How Social Networking is affecting storage

Social media research

The past few years have seen a huge increase in the use of social networking technologies, from Facebook and Twitter to blogs and wikis. In fact, market research company, Nielsen carried out a study and found that US-based Internet users had spent an average of more than six hours on sites such as Facebook, MySpace and Twitter during May 2010 alone. This increasing trend is set to hit the East Africa. The Nielsen research also showed that 75 percent of all active US Internet households visited a social networking site at some point during the month of May and that around one-fifth of American adults publish online or own a blog, and 55 percent have at least one or more social net working profiles. At the same time, both organisations and government entities worldwide are also increasingly turning to social networking to facilitate communication and collaboration among individuals and groups. Unfortunately, while there are clear benefits to this greater communication, social networks also present a number of challenges. As businesses become increasingly involved in implementing these types of interactive technologies, they have to completely rethink their approaches to storage. This rapid growth in online demands is fuelling the need for storage, particularly in light of the fact that the data generated is not transactional in nature, but rather fixed content, as people include photos, videos and audio. Social media research The organisations running these networking sites must ensure that they can offer constant business availability to meet the demands of users – who want access and want it now. It really boils down to availability, be it on a business or a social level, where the applications are hosted and what type of disaster recovery plans are in place. The key to redefining storage strategy is for companies to ensure that their IT infrastructure doesn’t become crippled through the downloading and storage of this type of data and that capacity planning is always kept in mind. An integral part of this is looking at the factors that aid business continuity, from power and cooling to software management, and making certain that measures have been taken to maintain availability from these perspectives. After all, something as simple as a power outage or an overheating data centre could cause downtime and, ultimately, unhappy users. By Jonathan Duncan, director for the Central and North East Africa region at APC by Schneider Electric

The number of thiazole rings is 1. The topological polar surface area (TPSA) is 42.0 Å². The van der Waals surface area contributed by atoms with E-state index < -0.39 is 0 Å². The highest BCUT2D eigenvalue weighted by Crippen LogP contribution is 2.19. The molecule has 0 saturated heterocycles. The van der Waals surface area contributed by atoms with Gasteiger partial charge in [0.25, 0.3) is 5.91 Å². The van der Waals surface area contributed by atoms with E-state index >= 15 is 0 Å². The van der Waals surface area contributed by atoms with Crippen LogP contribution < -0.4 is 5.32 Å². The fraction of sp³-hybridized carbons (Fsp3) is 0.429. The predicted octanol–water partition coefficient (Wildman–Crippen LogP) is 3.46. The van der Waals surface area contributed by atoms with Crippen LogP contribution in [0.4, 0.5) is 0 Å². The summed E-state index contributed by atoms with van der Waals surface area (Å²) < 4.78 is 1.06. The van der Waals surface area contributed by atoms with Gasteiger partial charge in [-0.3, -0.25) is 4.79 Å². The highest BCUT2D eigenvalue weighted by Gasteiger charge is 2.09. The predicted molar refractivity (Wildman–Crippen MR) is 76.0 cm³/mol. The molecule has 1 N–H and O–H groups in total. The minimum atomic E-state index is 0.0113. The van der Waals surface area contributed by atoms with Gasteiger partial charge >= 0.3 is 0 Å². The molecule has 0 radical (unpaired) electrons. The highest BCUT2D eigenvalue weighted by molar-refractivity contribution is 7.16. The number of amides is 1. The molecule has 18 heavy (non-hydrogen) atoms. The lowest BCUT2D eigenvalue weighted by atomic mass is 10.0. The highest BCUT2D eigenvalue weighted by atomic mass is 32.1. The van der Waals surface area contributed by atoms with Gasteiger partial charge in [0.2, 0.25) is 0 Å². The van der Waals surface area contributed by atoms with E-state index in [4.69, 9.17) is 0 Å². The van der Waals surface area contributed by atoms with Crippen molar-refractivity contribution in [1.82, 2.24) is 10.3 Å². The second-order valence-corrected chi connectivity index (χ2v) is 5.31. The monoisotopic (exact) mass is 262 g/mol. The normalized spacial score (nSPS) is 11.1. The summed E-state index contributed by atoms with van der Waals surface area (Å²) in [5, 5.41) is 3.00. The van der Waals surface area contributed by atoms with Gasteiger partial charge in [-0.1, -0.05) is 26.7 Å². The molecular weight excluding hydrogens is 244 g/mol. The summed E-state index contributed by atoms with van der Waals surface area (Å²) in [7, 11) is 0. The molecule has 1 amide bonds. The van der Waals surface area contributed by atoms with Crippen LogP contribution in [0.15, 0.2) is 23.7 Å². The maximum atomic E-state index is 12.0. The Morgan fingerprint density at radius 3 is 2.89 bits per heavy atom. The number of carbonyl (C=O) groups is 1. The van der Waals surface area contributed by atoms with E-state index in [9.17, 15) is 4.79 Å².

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Martin is the Managing Editor at Techweez, passionate about personal tech and telling stories of consumer experiences. Talk to me: [email protected]


  1. in this do you mean the consideration should be mainly on storage capacity ama bandwidth capacity,don’t you think storage ain’t a big deal especially with storage increasing by the day while at the same time becoming cheaper?

    • Bandwith is very integral in any hosted application or data server, but managing bandwith is not half as tasking as maintaining system uptime due to the many factors, power included. In a local setting if you are a company hosting their own data, you would be worried about the constant power outages than bandwidth which is more within your control.

      We have very many companies hosting their data and application systems locally, if you need more bandwidth you increase processing power of your systems. But thats not the case with power outages. The more the data and physical systems the more the risk you have with the data you store.

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